Sleep is an essential component of healthy development and is required for physical and mental health in humans. Sleep function is one of the most persistent and perplexing mysteries in biology, and many theories have been put forward to explain why we spend a third of our lives sleeping, including the theory of inactivity, the theory of conservation of energy , The theory of restoration and the theory of brain plasticity. Although these theories remain unproven, science has made great strides in discovering what happens during sleep and what mechanisms in the body control the sleep and wake cycles that help define our lives. Resurge Review

Despite strong evidence indicating the importance of sleep, insufficient levels have become widespread. In children and adolescents, international findings show that sleep duration (from 10 to 15 years) has been reduced from 23 to 44 minutes in the period 1985 to 2004.

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The reason for the decreased sleep is uncertain, but may be related to increased use of electricity and light, technology, and modern lifestyle. Specifically, lack of sleep is believed to be due to increased screen time, such as watching television, computer games, and using the Internet and mobile phones. Chronic and poor sleep deprivation can lead to various negative health consequences, such as overweight and obesity, fatigue, heart disease, hypertension, depression, impaired immune functions, type 2 diabetes, etc. In recent years, several epidemiological studies have shown a correlation between sleep deprivation and an increased risk of obesity. Furthermore, numerous longitudinal studies have found that lack of sleep is associated with weight gain.

Chronic sleep restriction is generally defined as the usual duration of sleep of less than 7 hours, but more than 4 hours, per night. Lack of adequate sleep affects mood, motivation, judgment, and our perception of events and has an impact on learning and memory. When we are sleep deprived, our focus, attention and vigilance change, making it more difficult to receive information. Furthermore, our judgment deteriorates. We lose our ability to make sound decisions because we can no longer accurately assess the situation, plan accordingly, and choose the right behavior.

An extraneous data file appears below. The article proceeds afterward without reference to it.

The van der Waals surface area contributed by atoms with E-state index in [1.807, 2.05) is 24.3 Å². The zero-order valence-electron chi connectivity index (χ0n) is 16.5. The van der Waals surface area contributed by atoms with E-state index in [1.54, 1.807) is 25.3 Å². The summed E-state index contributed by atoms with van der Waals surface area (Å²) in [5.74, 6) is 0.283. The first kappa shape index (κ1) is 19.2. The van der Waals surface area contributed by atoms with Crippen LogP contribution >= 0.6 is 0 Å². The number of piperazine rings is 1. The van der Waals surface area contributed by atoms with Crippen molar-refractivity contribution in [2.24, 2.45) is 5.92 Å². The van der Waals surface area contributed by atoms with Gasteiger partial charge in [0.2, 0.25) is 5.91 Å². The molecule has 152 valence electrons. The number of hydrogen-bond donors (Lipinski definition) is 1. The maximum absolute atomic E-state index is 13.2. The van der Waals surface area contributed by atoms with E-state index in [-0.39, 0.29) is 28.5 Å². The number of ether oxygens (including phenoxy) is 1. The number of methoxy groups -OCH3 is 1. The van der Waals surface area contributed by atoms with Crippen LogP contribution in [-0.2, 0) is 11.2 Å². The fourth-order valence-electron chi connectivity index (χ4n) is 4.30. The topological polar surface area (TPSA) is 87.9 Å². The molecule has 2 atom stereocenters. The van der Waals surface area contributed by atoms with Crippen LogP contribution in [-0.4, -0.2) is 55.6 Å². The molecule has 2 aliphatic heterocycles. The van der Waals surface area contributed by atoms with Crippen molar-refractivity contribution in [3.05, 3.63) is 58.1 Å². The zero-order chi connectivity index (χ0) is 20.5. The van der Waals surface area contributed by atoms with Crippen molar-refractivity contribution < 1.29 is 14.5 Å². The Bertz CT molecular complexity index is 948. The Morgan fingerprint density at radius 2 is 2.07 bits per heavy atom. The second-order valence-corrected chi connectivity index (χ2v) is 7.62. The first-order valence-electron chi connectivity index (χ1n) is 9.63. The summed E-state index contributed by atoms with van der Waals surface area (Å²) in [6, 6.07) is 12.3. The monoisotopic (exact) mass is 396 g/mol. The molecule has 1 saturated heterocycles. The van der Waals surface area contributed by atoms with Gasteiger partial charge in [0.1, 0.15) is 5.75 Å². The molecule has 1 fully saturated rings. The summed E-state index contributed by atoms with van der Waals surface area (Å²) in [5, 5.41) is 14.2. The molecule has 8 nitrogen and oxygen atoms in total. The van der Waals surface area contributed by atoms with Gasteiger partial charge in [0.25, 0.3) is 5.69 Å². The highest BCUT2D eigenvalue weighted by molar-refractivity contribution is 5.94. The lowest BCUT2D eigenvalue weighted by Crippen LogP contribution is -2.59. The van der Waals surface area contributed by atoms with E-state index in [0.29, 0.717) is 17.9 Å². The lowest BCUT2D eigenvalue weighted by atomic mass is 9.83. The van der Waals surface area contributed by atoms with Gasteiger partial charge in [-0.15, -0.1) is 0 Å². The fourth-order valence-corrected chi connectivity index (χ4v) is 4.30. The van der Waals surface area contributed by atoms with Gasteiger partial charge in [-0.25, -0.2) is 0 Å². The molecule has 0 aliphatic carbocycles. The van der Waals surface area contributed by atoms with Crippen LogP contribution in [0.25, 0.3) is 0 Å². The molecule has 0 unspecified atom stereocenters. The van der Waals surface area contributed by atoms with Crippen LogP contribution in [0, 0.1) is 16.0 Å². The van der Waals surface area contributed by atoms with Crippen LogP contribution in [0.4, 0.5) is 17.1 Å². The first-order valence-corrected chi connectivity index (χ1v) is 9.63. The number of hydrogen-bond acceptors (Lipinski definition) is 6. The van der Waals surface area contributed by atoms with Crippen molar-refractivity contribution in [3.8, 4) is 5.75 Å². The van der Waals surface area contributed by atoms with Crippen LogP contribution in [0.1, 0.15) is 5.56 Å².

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The trend toward decreased sleep duration and decreased sleep quality has paralleled an increase in the prevalence of obesity that has almost tripled between 1975 and 2016, and has become an epidemic across the globe. world. Global WHO estimates show that in 2016, 39% of adults were overweight and 13% were obese (OB). In the United States, obesity-related conditions cost more than $ 150 billion each year, causing approximately 300,000 premature deaths.

Obesity increased from 921 million in 1980 to 2.1 billion in 2013, and it was estimated to cause 3.4 million deaths worldwide in 2010. Excessive food consumption and inadequate physical activity are primary factors that contribute to the increase in the prevalence of obesity in recent decades. There are also a number of other possible contributors, including changes in the gut microbiome, changes in diet composition, genetics, sleep deprivation, stress, environmental, hormonal, and neural factors.

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Sleep plays an important role in modulating hormone release, glucose regulation, and cardiovascular function, and the increased risk of obesity is possibly related to the effect of sleep loss on hormones that play an important role in central control of appetite and caloric expenditure. Several studies have found an association between sleep deprivation and dysregulated appetite control due to the change in secretion of leptin (suppresses appetite) and ghrelin (stimulates appetite).

Emerging hedonic pathways provide an additional potential mechanism by which loss of sleep could lead to changes in dietary intake and eating behavior. Additionally, those who get little sleep have more hours to wake up, presenting opportunities to increase food intake, with a greater preference for energy-rich, carbohydrate-rich foods and snacks. The results of clinical studies vary, but most of the evidence shows that acute sleep deprivation is associated with increased calorie intake. Furthermore, it is presumed that lack of sleep can lead to increased tiredness, likely to affect physical activity (PA), both through a reduction in thermogenesis from non-exercise activity (NEAT) and planned PA.

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